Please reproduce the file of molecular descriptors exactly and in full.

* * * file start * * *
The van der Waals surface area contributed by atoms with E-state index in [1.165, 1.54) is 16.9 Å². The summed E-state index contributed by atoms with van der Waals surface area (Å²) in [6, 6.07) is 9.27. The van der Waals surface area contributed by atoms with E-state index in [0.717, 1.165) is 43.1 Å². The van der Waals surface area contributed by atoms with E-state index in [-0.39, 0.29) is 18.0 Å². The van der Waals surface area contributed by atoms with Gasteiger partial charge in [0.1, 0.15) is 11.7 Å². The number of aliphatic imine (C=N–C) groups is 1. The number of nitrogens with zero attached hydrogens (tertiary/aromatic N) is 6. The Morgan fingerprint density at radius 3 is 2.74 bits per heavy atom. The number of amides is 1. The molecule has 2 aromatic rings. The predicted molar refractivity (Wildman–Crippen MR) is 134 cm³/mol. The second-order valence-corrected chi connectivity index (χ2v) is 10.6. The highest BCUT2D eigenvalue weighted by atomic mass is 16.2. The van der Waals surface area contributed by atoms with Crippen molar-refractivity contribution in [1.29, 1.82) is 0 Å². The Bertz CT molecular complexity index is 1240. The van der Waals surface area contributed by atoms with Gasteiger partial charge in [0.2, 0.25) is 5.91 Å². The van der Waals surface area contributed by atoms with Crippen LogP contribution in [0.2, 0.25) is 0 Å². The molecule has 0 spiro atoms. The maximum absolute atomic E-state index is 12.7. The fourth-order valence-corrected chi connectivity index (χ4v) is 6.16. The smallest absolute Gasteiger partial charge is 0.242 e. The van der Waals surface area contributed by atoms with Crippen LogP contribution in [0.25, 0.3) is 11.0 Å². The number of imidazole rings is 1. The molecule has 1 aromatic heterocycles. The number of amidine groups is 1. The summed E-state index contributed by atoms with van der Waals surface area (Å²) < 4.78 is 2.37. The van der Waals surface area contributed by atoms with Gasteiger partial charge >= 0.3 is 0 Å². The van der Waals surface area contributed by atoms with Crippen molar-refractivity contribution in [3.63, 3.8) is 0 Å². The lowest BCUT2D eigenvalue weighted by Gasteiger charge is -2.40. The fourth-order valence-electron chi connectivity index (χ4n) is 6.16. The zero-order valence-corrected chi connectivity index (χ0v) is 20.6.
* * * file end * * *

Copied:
The van der Waals surface area contributed by atoms with E-state index in [1.165, 1.54) is 16.9 Å². The summed E-state index contributed by atoms with van der Waals surface area (Å²) in [6, 6.07) is 9.27. The van der Waals surface area contributed by atoms with E-state index in [0.717, 1.165) is 43.1 Å². The van der Waals surface area contributed by atoms with E-state index in [-0.39, 0.29) is 18.0 Å². The van der Waals surface area contributed by atoms with Gasteiger partial charge in [0.1, 0.15) is 11.7 Å². The number of aliphatic imine (C=N–C) groups is 1. The number of nitrogens with zero attached hydrogens (tertiary/aromatic N) is 6. The Morgan fingerprint density at radius 3 is 2.74 bits per heavy atom. The number of amides is 1. The molecule has 2 aromatic rings. The predicted molar refractivity (Wildman–Crippen MR) is 134 cm³/mol. The second-order valence-corrected chi connectivity index (χ2v) is 10.6. The highest BCUT2D eigenvalue weighted by atomic mass is 16.2. The van der Waals surface area contributed by atoms with Crippen molar-refractivity contribution in [1.29, 1.82) is 0 Å². The Bertz CT molecular complexity index is 1240. The van der Waals surface area contributed by atoms with Gasteiger partial charge in [0.2, 0.25) is 5.91 Å². The van der Waals surface area contributed by atoms with Crippen LogP contribution in [0.2, 0.25) is 0 Å². The molecule has 0 spiro atoms. The maximum absolute atomic E-state index is 12.7. The fourth-order valence-corrected chi connectivity index (χ4v) is 6.16. The smallest absolute Gasteiger partial charge is 0.242 e. The van der Waals surface area contributed by atoms with Crippen LogP contribution in [0.25, 0.3) is 11.0 Å². The number of imidazole rings is 1. The molecule has 1 aromatic heterocycles. The number of amidine groups is 1. The summed E-state index contributed by atoms with van der Waals surface area (Å²) < 4.78 is 2.37. The van der Waals surface area contributed by atoms with Gasteiger partial charge >= 0.3 is 0 Å². The van der Waals surface area contributed by atoms with Crippen molar-refractivity contribution in [3.63, 3.8) is 0 Å². The lowest BCUT2D eigenvalue weighted by Gasteiger charge is -2.40. The fourth-order valence-electron chi connectivity index (χ4n) is 6.16. The zero-order valence-corrected chi connectivity index (χ0v) is 20.6.